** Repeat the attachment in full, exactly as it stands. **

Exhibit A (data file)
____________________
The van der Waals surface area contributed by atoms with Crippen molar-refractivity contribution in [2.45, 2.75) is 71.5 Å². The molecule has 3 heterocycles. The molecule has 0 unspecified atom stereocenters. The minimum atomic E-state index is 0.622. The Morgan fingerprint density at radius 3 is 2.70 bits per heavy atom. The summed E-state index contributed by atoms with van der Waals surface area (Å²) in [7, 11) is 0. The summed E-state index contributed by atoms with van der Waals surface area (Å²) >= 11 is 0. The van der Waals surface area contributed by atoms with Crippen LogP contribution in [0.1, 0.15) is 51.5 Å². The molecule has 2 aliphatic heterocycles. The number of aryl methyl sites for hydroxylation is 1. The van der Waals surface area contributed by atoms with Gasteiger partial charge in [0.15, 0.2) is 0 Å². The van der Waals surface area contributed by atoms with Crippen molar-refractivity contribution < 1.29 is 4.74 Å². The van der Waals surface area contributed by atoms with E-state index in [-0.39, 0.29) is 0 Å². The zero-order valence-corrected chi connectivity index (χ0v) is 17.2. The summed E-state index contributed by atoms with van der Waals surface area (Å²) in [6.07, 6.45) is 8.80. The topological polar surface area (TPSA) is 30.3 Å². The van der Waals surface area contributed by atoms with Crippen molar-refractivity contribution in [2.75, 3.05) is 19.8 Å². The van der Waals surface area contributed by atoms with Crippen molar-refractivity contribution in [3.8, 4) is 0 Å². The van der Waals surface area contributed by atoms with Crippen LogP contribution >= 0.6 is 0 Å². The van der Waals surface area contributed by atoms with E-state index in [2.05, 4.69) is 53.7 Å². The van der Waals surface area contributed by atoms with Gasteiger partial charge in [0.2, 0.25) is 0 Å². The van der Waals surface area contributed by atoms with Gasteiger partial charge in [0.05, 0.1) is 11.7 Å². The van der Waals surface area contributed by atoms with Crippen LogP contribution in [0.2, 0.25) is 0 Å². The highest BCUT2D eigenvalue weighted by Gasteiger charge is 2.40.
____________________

The van der Waals surface area contributed by atoms with Crippen molar-refractivity contribution in [2.45, 2.75) is 71.5 Å². The molecule has 3 heterocycles. The molecule has 0 unspecified atom stereocenters. The minimum atomic E-state index is 0.622. The Morgan fingerprint density at radius 3 is 2.70 bits per heavy atom. The summed E-state index contributed by atoms with van der Waals surface area (Å²) in [7, 11) is 0. The summed E-state index contributed by atoms with van der Waals surface area (Å²) >= 11 is 0. The van der Waals surface area contributed by atoms with Crippen LogP contribution in [0.1, 0.15) is 51.5 Å². The molecule has 2 aliphatic heterocycles. The number of aryl methyl sites for hydroxylation is 1. The van der Waals surface area contributed by atoms with Gasteiger partial charge in [0.15, 0.2) is 0 Å². The van der Waals surface area contributed by atoms with Crippen molar-refractivity contribution < 1.29 is 4.74 Å². The van der Waals surface area contributed by atoms with E-state index in [-0.39, 0.29) is 0 Å². The zero-order valence-corrected chi connectivity index (χ0v) is 17.2. The summed E-state index contributed by atoms with van der Waals surface area (Å²) in [6.07, 6.45) is 8.80. The topological polar surface area (TPSA) is 30.3 Å². The van der Waals surface area contributed by atoms with Crippen molar-refractivity contribution in [2.75, 3.05) is 19.8 Å². The van der Waals surface area contributed by atoms with Crippen molar-refractivity contribution in [3.8, 4) is 0 Å². The van der Waals surface area contributed by atoms with Crippen LogP contribution >= 0.6 is 0 Å². The van der Waals surface area contributed by atoms with E-state index in [2.05, 4.69) is 53.7 Å². The van der Waals surface area contributed by atoms with Gasteiger partial charge in [0.2, 0.25) is 0 Å². The van der Waals surface area contributed by atoms with Gasteiger partial charge in [0.05, 0.1) is 11.7 Å². The van der Waals surface area contributed by atoms with Crippen LogP contribution in [0.2, 0.25) is 0 Å². The highest BCUT2D eigenvalue weighted by Gasteiger charge is 2.40.